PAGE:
At times I don’t hope. At times I can’t. It slips from my grasp, like mercury, these days more than ever. As I write death is raining from the skies in Ukraine. Civilians are hiding in basements, seeking sanctuary from Russian shells and missiles. Tanks have been unleashed on apartment blocks. Families, homes and communities have been destroyed.
In our time there is war in Europe on a scale not seen since 1945. What I have seen on the ground since Russia invaded its neighbour – a sovereign democratic state – makes it hard to write, or think, or speak of hope. The concept seems misplaced amid a new landscape of scorched earth and mass graves.
But what I have witnessed on Ukrainian soil is resilience, strength and courage. For those forced to flee their homeland – more than five million in the first few months of the war – there has been shelter and support in neighbouring states.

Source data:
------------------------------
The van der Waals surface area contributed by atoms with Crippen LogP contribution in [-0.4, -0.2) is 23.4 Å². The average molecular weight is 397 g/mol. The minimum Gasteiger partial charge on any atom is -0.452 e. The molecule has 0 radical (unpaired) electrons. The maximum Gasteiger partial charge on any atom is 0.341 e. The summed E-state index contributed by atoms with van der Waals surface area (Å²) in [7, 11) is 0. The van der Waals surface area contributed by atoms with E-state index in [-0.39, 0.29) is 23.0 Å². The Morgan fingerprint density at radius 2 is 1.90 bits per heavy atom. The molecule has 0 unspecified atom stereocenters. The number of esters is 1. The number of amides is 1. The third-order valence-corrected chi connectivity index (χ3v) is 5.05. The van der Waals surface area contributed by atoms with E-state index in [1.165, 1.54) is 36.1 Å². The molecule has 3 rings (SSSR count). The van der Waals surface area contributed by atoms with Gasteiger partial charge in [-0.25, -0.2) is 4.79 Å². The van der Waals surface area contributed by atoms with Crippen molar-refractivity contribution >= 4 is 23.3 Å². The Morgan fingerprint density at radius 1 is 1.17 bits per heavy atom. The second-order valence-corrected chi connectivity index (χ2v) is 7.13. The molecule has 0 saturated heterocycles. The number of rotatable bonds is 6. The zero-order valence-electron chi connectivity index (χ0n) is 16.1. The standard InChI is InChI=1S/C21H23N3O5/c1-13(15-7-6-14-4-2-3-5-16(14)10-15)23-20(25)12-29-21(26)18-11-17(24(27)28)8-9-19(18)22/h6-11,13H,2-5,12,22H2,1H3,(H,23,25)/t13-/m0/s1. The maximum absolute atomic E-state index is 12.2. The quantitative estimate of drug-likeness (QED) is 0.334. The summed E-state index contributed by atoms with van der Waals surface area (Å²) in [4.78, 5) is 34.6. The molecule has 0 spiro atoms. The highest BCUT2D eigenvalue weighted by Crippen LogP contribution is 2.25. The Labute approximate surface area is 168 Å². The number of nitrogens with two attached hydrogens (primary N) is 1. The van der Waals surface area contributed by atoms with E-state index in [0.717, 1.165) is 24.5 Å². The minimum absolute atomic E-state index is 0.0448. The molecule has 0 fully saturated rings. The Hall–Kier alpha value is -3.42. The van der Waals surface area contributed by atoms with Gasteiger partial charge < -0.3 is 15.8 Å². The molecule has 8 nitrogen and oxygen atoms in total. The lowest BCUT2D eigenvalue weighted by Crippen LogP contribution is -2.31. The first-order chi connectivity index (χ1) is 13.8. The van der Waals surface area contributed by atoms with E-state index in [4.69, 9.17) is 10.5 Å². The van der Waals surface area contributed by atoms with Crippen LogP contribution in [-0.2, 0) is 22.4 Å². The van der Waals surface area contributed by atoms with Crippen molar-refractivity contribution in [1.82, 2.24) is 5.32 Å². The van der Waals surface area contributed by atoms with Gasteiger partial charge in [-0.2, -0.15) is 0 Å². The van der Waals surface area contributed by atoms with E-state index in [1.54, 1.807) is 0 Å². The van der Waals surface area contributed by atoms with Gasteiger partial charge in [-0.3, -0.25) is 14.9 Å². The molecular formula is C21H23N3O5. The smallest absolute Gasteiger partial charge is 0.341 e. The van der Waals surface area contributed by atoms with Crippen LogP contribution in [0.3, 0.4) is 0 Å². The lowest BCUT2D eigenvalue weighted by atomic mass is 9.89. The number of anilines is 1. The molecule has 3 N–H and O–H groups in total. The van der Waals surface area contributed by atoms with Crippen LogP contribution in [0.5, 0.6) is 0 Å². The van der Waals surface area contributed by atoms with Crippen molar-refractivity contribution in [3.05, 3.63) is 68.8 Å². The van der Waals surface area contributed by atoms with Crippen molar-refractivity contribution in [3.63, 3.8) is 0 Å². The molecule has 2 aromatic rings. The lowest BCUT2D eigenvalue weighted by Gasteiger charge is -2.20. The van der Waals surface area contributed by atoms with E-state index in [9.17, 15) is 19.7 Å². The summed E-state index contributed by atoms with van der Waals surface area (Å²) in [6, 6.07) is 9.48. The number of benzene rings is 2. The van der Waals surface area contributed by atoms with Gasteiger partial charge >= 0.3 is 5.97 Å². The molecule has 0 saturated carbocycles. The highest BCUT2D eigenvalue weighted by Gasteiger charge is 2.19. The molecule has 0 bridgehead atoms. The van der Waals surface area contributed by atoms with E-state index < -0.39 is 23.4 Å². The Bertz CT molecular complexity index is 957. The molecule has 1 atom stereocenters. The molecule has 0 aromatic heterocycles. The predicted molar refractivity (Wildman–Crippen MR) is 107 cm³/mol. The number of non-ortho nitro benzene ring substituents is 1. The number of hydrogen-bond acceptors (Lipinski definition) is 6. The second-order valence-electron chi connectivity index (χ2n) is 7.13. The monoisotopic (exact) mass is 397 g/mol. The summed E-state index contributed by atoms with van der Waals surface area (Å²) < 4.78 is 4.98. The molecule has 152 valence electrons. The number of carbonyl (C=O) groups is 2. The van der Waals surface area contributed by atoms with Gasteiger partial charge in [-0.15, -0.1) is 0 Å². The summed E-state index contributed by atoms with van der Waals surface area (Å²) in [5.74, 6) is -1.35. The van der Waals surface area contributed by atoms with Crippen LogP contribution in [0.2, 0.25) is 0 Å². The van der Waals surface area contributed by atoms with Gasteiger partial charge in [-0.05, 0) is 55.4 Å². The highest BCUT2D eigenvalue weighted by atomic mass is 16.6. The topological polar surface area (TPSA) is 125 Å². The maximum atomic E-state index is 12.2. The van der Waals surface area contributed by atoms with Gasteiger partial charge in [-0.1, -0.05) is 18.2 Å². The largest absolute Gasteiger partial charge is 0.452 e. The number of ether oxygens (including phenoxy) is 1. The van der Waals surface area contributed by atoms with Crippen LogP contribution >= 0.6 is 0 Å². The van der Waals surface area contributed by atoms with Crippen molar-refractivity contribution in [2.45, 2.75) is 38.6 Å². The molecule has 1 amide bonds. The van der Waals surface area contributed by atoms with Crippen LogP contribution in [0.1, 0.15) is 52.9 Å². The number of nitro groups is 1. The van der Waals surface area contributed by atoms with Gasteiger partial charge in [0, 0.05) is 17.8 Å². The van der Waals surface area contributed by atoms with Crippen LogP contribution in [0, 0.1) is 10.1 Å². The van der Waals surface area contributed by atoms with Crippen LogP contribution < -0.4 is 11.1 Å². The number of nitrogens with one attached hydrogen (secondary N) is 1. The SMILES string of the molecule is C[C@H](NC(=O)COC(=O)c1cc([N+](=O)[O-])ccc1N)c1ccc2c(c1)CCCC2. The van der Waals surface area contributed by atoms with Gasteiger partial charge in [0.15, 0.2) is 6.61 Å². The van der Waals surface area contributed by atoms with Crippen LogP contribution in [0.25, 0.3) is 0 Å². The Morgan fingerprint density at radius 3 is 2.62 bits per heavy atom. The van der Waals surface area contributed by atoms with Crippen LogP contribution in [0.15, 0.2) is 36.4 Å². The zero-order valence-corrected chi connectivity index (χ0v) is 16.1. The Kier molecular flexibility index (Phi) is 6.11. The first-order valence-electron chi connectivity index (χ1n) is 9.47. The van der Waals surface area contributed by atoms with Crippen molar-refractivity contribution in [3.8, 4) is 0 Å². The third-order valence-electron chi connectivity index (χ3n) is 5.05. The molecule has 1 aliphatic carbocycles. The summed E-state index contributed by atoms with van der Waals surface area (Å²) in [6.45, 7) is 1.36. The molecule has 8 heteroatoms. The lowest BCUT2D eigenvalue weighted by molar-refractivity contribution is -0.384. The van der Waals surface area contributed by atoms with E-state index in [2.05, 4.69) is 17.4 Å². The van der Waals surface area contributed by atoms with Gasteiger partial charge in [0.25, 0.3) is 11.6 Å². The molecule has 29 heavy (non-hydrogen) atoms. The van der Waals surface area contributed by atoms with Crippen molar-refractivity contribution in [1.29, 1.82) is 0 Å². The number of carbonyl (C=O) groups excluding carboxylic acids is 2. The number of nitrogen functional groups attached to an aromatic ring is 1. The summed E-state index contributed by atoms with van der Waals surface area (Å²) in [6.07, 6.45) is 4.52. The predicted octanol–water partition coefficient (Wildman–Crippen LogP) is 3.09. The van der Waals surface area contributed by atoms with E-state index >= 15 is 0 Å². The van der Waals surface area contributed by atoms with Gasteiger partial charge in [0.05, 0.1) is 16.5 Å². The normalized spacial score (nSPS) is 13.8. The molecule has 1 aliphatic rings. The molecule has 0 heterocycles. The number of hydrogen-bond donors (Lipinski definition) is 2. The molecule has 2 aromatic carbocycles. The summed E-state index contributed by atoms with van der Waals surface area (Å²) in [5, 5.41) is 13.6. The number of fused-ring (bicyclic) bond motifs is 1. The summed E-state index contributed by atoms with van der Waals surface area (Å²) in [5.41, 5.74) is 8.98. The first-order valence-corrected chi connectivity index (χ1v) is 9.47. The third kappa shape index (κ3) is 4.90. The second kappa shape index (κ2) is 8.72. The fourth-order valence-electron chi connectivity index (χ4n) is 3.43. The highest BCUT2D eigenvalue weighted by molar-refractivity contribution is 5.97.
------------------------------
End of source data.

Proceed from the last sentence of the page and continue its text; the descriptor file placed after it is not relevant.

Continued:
Ireland too opened its doors, in the face of an existing housing crisis. People running for their lives were given a place to go. Children were enrolled at school. That perhaps is hope made real – the capacity to respond to the suffering of others, to look at them and see a reflection of ourselves.
And critical in all of that is the decision not to simply turn away. Having covered conflicts in many countries, for many years, I also draw hope from the example of Northern Ireland. What seemed impossible throughout my childhood and teens in Dublin came to pass. The Troubles were brought to an end. The guns fell silent. And that silence echoed around the world, lending a measure of hope to those mired in conflicts elsewhere.
The peace may be imperfect. Divisions and deep scars remain. But few would return to the bombs and the bullets. In this, there is hope.
Dublin-born journalist Orla Guerin is the BBC’s International Correspondent, based in Istanbul. In herlong career this veteran foreign correspondent has held a succession of high-profile postings. Herwork has been recognised with awards in Ireland, the UK, the USA, France and Italy.Since joining the BBC in 1995 she has been based in Cairo, Islamabad, Johannesburg, Jerusalem andRome, as well as spending periods on attachment in Los Angeles and Moscow. Prior to joining theBBC, she was Eastern Europe Correspondent for RTÉ. She took up that role in 1990 – at the age of 23 -and has been in motion ever since.